Today sports fans mourn the loss of Nick Adenhart a promising young baseball pitcher, tragically killed in an automobile accident. Not long before, we learned of the death of an 'anonymous' person by Donte Stallworth. In April 2007, Cardinals' righthander Josh Hancock died in an car crash. The common theme? The tragedy that each involved a traffic fatality induced by alcohol.
Every year 25,000 people die in alcohol-related accidents, the equivalent of eight '911's every year. Supposedly, a person has a one in two chance of being involved in an alcohol-related accident in their lifetime. We parade athletes before Congress for use of anabolic steroids, yet seem all too willing to stand by and let history repeat itself, day after day after day.
Nobody demands that baseball be free of drunken fans, drunken players, or drunken managers. We celebrate the drunken exploits of "The Babe" or "The Mick". It's the misbehavior that we have no problem looking the other way.
It's not just famous athletes who die in alcohol-related accidents, it's mothers and grandparents, and children. Perhaps getting behind the wheel drunk stands as the ultimate narcissism, as the drunk driver has no regard for his fellow man. After ten at night, one in fourteen drivers is driving impaired; the number falls to about one in seven after one A.M. In other words, driving to or from work, chauffering your family and your neighbors, you take your life in your hands amidst a sea of drunks.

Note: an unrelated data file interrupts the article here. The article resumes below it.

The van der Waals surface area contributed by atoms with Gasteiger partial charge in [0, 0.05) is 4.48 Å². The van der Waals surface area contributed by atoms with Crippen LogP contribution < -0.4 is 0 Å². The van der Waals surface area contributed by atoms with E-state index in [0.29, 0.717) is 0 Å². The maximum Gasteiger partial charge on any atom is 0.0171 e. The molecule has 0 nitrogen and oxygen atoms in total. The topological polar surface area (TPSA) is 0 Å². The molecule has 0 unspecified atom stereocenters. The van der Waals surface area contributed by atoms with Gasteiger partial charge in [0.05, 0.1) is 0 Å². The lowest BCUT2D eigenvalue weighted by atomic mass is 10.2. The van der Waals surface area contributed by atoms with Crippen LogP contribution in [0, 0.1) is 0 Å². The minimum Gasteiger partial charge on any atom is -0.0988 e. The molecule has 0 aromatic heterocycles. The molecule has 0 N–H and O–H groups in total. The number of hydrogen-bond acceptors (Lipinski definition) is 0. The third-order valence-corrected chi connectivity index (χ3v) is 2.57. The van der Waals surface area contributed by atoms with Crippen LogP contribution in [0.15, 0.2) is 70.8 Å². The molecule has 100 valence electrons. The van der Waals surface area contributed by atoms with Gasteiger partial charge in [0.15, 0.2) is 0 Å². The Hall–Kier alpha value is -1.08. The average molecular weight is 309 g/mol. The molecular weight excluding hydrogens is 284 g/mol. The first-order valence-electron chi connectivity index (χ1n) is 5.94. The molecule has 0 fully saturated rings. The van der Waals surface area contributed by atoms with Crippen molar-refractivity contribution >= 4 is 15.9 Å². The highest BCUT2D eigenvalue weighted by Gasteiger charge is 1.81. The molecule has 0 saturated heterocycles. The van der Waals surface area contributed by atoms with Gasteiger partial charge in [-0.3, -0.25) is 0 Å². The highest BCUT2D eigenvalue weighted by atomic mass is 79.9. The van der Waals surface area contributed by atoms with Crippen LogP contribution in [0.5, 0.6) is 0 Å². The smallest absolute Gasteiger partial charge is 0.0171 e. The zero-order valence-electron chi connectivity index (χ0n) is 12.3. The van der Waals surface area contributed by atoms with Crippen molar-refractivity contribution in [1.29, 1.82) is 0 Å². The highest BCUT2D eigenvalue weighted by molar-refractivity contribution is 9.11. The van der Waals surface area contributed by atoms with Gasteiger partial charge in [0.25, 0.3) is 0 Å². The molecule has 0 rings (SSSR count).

We can't do anything about Nick Adenhart, Josh Hancock or the departed thirteen year old sister (killed by a drunk driver) of a patient I saw today. Seventy other nameless 'Nicks' will die in alcohol-related accidents TODAY. We can work to change a culture where teenagers brag of 'getting wasted', adults show little leadership on the issue, and professional sports looks the other way, peddling seven dollar beers and showcasing distillers. It has to stop.